A politician has been called "racist" after she refused to apologise for claiming that she had to break up a “100 percent white male card game” to get her colleagues to listen to a debate on Black Lives Matter.
Melissa Hortman, the Minority Leader in the Minnesota House of Representatives, made the comment to voice her frustration over the lack of attendance while women of colour were speaking.
Many of her colleagues were relaxing in another room instead of watching the speeches and some were playing cards. So Ms Hortman, a white Democrat, made a “call of the House” to get fellow legislators back to the floor.
"I hate to break up the 100 percent white male card game in the retiring room, but I think this is an important debate,” she told her fellow politicians, according to the US news channel Kare 11.
Asked by a member of the rival Republican Party to apologise, Ms Dortman said she had "no intention" of doing so, adding that she was “really tired of watching women of colour in particular being ignored. So I’m not sorry.”
The politicians then went to hear Democrat, Ms Ilhan Omar, speak out against a proposed bill put forward by Republicans that would make protestors liable for law enforcement costs should they not disperse when ordered to. They would also face arrest.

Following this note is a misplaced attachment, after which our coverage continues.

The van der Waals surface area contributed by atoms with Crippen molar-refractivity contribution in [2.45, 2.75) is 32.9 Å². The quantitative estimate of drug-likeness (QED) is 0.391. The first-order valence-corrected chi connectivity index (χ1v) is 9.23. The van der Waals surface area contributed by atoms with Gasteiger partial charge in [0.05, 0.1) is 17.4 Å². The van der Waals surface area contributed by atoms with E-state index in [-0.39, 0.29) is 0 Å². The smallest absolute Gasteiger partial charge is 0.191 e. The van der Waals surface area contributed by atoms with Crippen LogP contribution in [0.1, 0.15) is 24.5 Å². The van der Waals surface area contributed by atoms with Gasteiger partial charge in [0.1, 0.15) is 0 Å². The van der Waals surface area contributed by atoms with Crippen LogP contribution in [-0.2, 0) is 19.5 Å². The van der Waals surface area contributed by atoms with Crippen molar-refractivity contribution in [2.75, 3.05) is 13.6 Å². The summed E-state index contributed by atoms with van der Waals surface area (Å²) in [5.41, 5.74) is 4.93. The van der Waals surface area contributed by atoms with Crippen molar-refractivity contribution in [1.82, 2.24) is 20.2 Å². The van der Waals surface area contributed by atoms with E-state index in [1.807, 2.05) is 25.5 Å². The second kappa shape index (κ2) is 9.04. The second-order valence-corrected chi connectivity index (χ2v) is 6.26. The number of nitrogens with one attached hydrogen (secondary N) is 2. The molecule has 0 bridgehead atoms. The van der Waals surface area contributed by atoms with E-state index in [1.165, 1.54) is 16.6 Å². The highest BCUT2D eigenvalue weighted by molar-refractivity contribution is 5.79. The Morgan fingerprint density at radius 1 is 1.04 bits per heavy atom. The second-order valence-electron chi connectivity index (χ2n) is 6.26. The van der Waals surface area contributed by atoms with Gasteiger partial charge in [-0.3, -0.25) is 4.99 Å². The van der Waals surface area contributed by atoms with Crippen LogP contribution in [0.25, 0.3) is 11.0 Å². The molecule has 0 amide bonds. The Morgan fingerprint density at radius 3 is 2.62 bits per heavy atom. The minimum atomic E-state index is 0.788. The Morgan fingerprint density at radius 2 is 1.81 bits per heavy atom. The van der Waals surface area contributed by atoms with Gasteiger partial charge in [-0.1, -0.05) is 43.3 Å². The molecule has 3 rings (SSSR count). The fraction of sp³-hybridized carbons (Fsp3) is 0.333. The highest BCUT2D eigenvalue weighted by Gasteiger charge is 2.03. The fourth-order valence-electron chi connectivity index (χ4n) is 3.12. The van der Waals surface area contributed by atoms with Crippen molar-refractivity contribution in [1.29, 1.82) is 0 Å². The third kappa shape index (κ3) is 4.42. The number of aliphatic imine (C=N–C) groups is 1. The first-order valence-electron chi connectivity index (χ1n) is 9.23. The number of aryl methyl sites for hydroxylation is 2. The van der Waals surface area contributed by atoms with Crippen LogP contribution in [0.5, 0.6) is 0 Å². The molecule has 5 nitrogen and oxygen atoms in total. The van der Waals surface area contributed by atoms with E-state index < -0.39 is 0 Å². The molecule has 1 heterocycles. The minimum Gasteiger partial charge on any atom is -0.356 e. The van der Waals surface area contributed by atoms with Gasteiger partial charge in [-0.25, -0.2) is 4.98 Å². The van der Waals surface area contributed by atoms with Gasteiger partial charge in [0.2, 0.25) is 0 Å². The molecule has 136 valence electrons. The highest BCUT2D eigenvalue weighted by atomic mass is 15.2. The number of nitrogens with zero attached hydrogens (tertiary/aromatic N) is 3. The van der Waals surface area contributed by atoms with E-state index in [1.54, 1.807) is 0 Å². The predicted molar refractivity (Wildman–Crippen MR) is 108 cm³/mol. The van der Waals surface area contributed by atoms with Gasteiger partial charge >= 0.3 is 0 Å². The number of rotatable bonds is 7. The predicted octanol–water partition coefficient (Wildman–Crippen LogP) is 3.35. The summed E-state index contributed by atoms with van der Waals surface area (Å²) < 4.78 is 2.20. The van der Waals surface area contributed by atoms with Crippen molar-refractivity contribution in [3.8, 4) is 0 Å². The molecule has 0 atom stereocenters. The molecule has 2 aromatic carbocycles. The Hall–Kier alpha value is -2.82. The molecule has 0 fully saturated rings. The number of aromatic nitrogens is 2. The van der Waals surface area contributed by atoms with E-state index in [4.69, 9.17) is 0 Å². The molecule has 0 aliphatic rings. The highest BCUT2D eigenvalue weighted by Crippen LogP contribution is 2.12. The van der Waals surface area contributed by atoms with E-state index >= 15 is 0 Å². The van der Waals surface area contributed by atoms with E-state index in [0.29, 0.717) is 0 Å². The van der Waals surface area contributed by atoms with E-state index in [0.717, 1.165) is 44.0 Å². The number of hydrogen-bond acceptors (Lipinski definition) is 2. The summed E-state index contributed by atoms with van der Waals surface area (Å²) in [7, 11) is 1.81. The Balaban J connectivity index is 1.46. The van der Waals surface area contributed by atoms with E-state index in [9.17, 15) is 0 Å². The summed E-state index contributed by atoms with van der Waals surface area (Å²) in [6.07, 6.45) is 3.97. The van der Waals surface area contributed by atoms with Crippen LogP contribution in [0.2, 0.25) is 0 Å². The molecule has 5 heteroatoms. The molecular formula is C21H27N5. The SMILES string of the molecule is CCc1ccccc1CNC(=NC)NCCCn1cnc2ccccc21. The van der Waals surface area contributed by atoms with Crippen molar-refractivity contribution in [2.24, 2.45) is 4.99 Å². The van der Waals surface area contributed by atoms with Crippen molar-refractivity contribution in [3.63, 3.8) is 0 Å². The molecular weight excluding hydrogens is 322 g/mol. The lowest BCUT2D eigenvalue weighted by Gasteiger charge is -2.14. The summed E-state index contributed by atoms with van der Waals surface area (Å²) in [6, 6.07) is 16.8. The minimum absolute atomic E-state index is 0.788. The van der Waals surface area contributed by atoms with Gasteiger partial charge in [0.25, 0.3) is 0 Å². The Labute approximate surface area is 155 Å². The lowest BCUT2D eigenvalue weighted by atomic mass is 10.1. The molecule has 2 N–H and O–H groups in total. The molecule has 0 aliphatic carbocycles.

Democrats have claimed the bill introduced in response to Black Lives Matter protesters who shut down a popular Minneapolis shopping mall and several roads after Jamar Clark and Philando Castile were shot by police.
A former refugee and the first Somali-American politician elected to office, Ms Omar said the activities of these protesters was closely connected to civil rights activists from the 1960s.
Ms Hortman told the ThinkProgress website she thought it was an “important debate” about the work that needs to be done on civil rights by those in the state legislature who had never faced racism in their lives.
But House Republican Majority Leader Joyce Peppin, called her "white male card game" comment “racist.”
Dozens of his fellow party members have also signed a letter claiming Ms Hortman’s comments “needlessly invoked the race and gender of her colleagues, and called into question the motives of members during a lengthy floor debate.”
It will be entered in the House’s official journal.
Ms Hortman was unrepentant. “I’m still not sorry”, she said after the letter was made public.
The bill nonetheless passed through the legislature and it will be up to the state's governor, Mark Dayton, to sign it into law as part of a larger public safety bill.Reuse content